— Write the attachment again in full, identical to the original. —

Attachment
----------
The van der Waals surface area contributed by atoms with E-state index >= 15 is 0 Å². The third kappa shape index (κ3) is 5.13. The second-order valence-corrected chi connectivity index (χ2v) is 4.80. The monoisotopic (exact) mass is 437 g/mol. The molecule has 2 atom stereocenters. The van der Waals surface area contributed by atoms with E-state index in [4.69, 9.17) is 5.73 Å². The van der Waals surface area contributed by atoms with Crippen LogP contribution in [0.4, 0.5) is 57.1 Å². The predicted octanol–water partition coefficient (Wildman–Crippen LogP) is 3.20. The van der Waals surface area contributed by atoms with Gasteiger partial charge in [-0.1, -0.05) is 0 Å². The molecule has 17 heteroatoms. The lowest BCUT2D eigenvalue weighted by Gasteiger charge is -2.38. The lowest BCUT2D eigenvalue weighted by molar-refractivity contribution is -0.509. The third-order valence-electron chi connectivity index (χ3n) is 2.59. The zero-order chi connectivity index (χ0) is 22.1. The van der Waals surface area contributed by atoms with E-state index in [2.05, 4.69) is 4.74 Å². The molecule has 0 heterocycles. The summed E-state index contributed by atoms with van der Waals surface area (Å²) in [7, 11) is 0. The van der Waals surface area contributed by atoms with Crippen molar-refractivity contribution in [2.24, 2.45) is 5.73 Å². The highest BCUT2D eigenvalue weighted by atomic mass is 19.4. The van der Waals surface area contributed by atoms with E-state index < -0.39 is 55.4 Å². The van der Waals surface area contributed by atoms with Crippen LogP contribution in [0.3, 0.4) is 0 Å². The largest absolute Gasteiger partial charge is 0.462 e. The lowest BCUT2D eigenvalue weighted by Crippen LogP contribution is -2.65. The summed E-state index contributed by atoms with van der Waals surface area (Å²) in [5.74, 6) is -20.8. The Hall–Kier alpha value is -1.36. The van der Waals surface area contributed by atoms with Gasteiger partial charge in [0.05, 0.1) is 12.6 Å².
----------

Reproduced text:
The van der Waals surface area contributed by atoms with E-state index >= 15 is 0 Å². The third kappa shape index (κ3) is 5.13. The second-order valence-corrected chi connectivity index (χ2v) is 4.80. The monoisotopic (exact) mass is 437 g/mol. The molecule has 2 atom stereocenters. The van der Waals surface area contributed by atoms with E-state index in [4.69, 9.17) is 5.73 Å². The van der Waals surface area contributed by atoms with Crippen LogP contribution in [0.4, 0.5) is 57.1 Å². The predicted octanol–water partition coefficient (Wildman–Crippen LogP) is 3.20. The van der Waals surface area contributed by atoms with Gasteiger partial charge in [-0.1, -0.05) is 0 Å². The molecule has 17 heteroatoms. The lowest BCUT2D eigenvalue weighted by Gasteiger charge is -2.38. The lowest BCUT2D eigenvalue weighted by molar-refractivity contribution is -0.509. The third-order valence-electron chi connectivity index (χ3n) is 2.59. The zero-order chi connectivity index (χ0) is 22.1. The van der Waals surface area contributed by atoms with E-state index in [2.05, 4.69) is 4.74 Å². The molecule has 0 heterocycles. The summed E-state index contributed by atoms with van der Waals surface area (Å²) in [7, 11) is 0. The van der Waals surface area contributed by atoms with Crippen molar-refractivity contribution in [2.24, 2.45) is 5.73 Å². The highest BCUT2D eigenvalue weighted by atomic mass is 19.4. The van der Waals surface area contributed by atoms with E-state index < -0.39 is 55.4 Å². The van der Waals surface area contributed by atoms with Crippen LogP contribution in [0.3, 0.4) is 0 Å². The largest absolute Gasteiger partial charge is 0.462 e. The lowest BCUT2D eigenvalue weighted by Crippen LogP contribution is -2.65. The summed E-state index contributed by atoms with van der Waals surface area (Å²) in [5.74, 6) is -20.8. The Hall–Kier alpha value is -1.36. The van der Waals surface area contributed by atoms with Gasteiger partial charge in [0.05, 0.1) is 12.6 Å².